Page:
Tahitians wearing imported pareu cloth. Detail of photo by Colonel Stuart Wortley, 1880
1/1 Tahitians wearing imported pareu cloth. Detail of photo by Colonel Stuart Wortley, 1880

The Rediscovery of Shadow Tissues

This project, supported by the Leverhulme Trust, was completed in 2013 with the publication of: The Beauty of Experiment: Shadow Tissues at Turnbull & Stockdale by Philip A. Sykas, and The Rediscovery of Shadow Tissues by Patricia Belford.

In the period between the two world wars, a type of warp-printed furnishing fabric known as 'shadow tissue' enjoyed great popularity. The Lancashire firm, Turnbull & Stockdale, was an eminent producer. Its willingness to experiment with mechanised production, new design styles, fancy yarns and weave constructions allowed Turnbull to develop the fabric further than others. However, the fabric was not revived after the war, and the specialist knowledge entailed in its production was lost. From archival material, Sykas set out to regain an understanding of shadow tissues, while in parallel, Belford undertook to put this to practice, and to make fabrics suited for today’s marketplace. The project demonstrated how historical and practical knowledge can support each other. And it showed that historical textiles are not simply things of beauty that provide inspiration, but repositories of craft knowledge that can put us in touch with the makers of the past.

The book is available to purchase online: https://buyonline.mmu.ac.uk/product-catalogue/publications/arts-and-humanities/the-beauty-of-experiment 

Sample from appendix on block cutters
Sample opening from Belford's "Rediscovery"
Sample page from Sykas' "Shadow Tissues"
Sample page from Sykas' "Shadow Tissues"
Sample opening from Belford's "Rediscovery"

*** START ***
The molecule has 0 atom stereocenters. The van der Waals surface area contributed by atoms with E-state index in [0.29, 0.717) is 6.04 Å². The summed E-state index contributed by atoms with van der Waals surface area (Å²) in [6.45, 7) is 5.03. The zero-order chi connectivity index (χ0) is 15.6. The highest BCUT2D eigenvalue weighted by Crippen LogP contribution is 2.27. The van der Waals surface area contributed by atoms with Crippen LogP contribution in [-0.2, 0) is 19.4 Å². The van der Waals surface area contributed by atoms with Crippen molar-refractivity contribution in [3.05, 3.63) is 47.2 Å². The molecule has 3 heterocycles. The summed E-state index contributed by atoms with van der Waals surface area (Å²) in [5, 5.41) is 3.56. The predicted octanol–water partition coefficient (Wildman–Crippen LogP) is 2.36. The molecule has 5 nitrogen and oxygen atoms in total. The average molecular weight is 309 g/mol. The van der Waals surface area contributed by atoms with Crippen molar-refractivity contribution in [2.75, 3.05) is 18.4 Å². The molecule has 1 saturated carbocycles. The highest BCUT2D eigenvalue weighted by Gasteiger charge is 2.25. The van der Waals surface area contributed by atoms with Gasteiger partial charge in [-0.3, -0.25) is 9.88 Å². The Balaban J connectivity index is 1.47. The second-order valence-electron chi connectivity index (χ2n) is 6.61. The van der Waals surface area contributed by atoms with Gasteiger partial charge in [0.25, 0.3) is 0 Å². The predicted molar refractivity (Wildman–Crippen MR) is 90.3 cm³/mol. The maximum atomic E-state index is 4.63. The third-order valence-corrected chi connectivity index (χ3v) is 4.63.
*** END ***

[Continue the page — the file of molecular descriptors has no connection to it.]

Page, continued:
Beauty of Experiment book cover
1/6 Sample from appendix on block cutters
2/6 Sample opening from Belford's "Rediscovery"
3/6 Sample page from Sykas' "Shadow Tissues"
4/6 Sample page from Sykas' "Shadow Tissues"
5/6 Sample opening from Belford's "Rediscovery"
6/6 Beauty of Experiment book cover

The Wardle Pattern Books Revealed

Completed in 2009 by the inauguration of an on-line database with interpretive essays, this research project was carried out at the Whitworth Art Gallery under the MLA Designation Challenge Fund 2006-08. To open up 'Hidden Histories', the grant enabled conservation, research and interpretation of the Thomas Wardle pattern books. My input included detailed page-by-page cataloguing, book summaries, pattern maps of the development of Morris & Co designs, and interpretative essays on subjects including: printing fabrics, roller printing, and the use of historical textiles as design sources. 

Software and databasing changes at the Whitworth mean that this work is no longer accessible on the gallery's website. An introductory essay can be found online: https://issuu.com/whitworthartgallery/docs/wardle_pattern_books_at_the_whitworth  Also, one on the various Wardle companies: https://issuu.com/whitworthartgallery/docs/wardle_family_companies 

'Carnation' for Morris & Co
1/1 'Carnation' for Morris & Co

Thomas Hoyle and Sons: Quality Prints for the Masses

This project seeks to tell the story of this iconic Manchester firm, and to assess its technical innovations and design contributions. The prints of Thomas Hoyle and Sons achieved brand name status in mid-nineteenth century Britain, and the firm's works at Mayfield (just south of present-day Piccadilly Station) was a 'must' on the route of Victorian visitors to Manchester. They went there to experience the spectacle of a mile of calico being printed in an hour- a symbol of industrial achievement through technology. Hoyle's purples became the standard day wear of middle-class Victorian women, and are preserved today in numerous antique pathwork quilts. This research aims to understand why this company achieved greatness through a modest product designed not to stand out.

The project began with the independent scholar, John Beckett, who has since published the historical background of the company in the Transactions of the Lancashire and Cheshire Antiquarian Society, 108, 2012, pp. 160-80.

Hoyle's purple print from a pattern book of the late 1830s
1/1 Hoyle's purple print from a pattern book of the late 1830s

Research

Books

Sykas, PA., 2013. 'The Beauty of Experiment: Shadow Tissues at Turnbull & Stockdale', Turnbull & Stockdale, Isle of Man.

Sykas, PA., 2005. 'The secret life of textiles: six pattern book archives in North West England', Bolton Museums, Art Gallery and Aquarium, Bolton.

Book Chapters

Sykas, P., 2020. 'Holker, technical innovation and the hot cylinder press'. In John Holker's livre d'échantillons (working title).